School assignments with a side of summer


Katie Johnston, Features/Arts Director

Summer is synonymous with relaxation, fun, and, of course, no school. However, this year, some honors and AP students were surprised by unexpected summer assignments that included books to read, and projects and online assignments to complete.
According to English teacher Cynthia Pryor, English classes previously had a tradition of summer work, and ninth and 10th grade English honors teachers decided to reinstate it. This summer, students were asked to read one book and respond to a quote from each chapter. They then had to complete a creative project that interpreted a theme or motif from the novel through an artistic medium, such as film, poetry, music, or painting.
“We decided to limit it to one book because we don’t want to overload students,” Pryor said. “We want to give them an enriching literary experience.”
AP history classes assigned work, as well; sophomores completed worksheets on European monarchies, nationalism, and the Industrial Revolution, while juniors completed an online assignment for AP U.S. History.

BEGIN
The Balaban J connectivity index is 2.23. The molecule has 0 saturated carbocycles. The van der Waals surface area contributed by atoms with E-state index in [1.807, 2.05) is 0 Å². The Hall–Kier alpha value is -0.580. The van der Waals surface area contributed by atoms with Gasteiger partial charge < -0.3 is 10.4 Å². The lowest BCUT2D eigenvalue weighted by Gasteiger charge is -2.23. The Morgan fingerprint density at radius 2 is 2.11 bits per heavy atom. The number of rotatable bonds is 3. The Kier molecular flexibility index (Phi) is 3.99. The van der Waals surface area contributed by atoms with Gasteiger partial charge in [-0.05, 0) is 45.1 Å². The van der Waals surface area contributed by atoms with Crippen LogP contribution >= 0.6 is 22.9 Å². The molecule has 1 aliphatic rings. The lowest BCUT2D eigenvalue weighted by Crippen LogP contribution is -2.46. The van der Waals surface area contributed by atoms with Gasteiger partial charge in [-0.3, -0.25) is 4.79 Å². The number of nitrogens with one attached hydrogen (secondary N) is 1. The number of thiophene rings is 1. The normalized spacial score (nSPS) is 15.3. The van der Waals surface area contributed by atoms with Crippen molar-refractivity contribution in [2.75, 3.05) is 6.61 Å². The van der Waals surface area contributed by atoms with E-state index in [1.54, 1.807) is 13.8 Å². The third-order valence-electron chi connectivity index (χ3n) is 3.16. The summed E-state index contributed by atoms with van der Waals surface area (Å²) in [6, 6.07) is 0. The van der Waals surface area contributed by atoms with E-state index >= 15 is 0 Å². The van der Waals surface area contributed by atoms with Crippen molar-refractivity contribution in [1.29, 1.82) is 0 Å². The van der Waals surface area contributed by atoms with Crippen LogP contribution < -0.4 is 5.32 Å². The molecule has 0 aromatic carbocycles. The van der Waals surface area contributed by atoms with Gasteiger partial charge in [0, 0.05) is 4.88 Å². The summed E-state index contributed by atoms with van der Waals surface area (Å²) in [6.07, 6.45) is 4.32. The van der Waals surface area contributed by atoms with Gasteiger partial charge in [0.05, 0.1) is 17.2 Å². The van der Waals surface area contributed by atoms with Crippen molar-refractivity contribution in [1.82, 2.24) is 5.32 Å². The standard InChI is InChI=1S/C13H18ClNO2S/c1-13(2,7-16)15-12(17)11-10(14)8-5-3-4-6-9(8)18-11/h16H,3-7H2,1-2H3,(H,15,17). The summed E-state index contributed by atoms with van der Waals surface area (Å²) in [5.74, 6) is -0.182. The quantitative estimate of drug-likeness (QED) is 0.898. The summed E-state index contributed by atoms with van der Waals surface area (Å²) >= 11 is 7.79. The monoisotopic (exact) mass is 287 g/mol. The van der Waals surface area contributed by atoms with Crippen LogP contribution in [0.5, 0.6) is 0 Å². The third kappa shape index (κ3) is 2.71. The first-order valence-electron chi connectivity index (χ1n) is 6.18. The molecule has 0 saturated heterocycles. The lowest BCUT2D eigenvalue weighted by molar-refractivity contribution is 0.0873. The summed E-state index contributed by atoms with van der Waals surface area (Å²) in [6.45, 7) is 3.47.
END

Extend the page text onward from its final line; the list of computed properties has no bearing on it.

“This year I chose the OnBoard program from the textbook company because I thought it would be a good idea to introduce AP themes to students ahead of time, instead of after class started,” AP U.S. History teacher Liz Monseur said. “I thought that it might also give students some insight into what kind of assignments or topics to expect during the term.”
AP Environmental Studies teacher Jennifer Copperthite gave her pupils the option of completing work that would be assigned during the school year over the summer. Students could work on their map review, current events assignment, and make review cards for the AP test before school started to ease their workload.
“Some students kind of enjoy getting it out of the way, but for those who would rather enjoy the entire summer, they can do that instead,” Copperthite said. “This is stuff [they] could do ahead of time [and] get it out of the way so when the school year starts, there’s not as much to do at one time.”